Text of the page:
Acid Test for Hippies

Well, it seems that India, that ‘spiritual’ holiday destination so beloved of hippies, is second from top in the list of countries threatened by climate change:-

http://blogs.nationalgeographic.com/blogs/news/chiefeditor/2010/10/bangladesh-india-at-risk-from-climate-change.html

Bangladesh and India are the two countries most vulnerable to the impacts of climate change over the next 30 years, according tocalculations by the British global risks analysis company Maplecroft.

The same study determined that the countries least at risk from climate change are the Scandinavian nations and Ireland. The U.S. and much of Europe are among the countries facing “medium risk.”

Assessing a number of variables to calculatethe vulnerability of 170 countries to the impacts of climate change,Maplecroft identified Bangladesh and India as the two countries “facing the greatest risks to their populations, ecosystems and business environments.”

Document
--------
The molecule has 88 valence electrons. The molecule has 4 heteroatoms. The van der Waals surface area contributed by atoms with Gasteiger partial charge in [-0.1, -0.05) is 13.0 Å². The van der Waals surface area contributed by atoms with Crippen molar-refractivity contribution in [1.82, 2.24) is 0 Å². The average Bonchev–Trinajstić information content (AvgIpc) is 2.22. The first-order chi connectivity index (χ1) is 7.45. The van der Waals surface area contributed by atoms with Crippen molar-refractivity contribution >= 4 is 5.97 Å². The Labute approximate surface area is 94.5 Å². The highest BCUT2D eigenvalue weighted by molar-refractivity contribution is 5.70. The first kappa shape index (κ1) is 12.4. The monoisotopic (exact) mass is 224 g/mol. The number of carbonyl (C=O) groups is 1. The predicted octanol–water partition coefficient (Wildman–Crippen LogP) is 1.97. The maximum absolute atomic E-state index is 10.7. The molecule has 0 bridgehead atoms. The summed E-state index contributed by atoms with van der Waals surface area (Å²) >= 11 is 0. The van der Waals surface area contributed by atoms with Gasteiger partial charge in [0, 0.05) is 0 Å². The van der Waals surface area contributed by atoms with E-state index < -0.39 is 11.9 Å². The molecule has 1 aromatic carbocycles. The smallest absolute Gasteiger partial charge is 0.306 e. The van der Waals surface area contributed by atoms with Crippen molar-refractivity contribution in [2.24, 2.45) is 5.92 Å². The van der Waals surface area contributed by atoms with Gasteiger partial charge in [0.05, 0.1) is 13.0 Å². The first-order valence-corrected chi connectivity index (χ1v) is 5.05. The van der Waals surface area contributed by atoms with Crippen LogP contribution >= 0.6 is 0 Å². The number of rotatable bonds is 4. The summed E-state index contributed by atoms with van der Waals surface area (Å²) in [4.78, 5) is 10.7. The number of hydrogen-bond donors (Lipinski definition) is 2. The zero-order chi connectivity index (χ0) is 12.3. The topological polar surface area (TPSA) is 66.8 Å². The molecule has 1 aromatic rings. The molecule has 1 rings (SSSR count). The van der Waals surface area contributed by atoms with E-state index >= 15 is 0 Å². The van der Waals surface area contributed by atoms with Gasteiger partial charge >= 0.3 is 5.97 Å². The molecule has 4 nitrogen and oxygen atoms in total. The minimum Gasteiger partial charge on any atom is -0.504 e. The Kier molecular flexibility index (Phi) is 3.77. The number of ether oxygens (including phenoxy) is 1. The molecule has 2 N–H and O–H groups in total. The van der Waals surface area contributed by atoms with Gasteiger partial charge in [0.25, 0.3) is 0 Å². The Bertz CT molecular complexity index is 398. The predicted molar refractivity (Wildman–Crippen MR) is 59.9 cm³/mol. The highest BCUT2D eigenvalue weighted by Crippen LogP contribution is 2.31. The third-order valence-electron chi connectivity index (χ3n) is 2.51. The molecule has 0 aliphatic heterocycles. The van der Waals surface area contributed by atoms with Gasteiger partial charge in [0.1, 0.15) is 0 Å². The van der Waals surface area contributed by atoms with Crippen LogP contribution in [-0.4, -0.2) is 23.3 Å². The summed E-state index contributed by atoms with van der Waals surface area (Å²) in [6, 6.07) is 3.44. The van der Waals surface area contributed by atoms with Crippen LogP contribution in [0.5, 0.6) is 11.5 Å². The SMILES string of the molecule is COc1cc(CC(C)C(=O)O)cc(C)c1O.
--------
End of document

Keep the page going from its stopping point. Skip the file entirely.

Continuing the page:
Other South Asian countries ranked in the highest category were Nepal, Afghanistan and Pakistan..

The company’s Climate Change Vulnerability Index (CCVI) evaluates 42 social, economic and environmental factors to assess national vulnerabilities across three core areas, Maplecroft said in a news release.

“These include: exposure to climate-related natural disasters and sea-level rise; human sensitivity, in terms of population patterns, development, natural resources, agricultural dependency and conflicts; thirdly, the index assesses future vulnerability by considering the adaptive capacity of a country’s government and infrastructure to combat climate change.”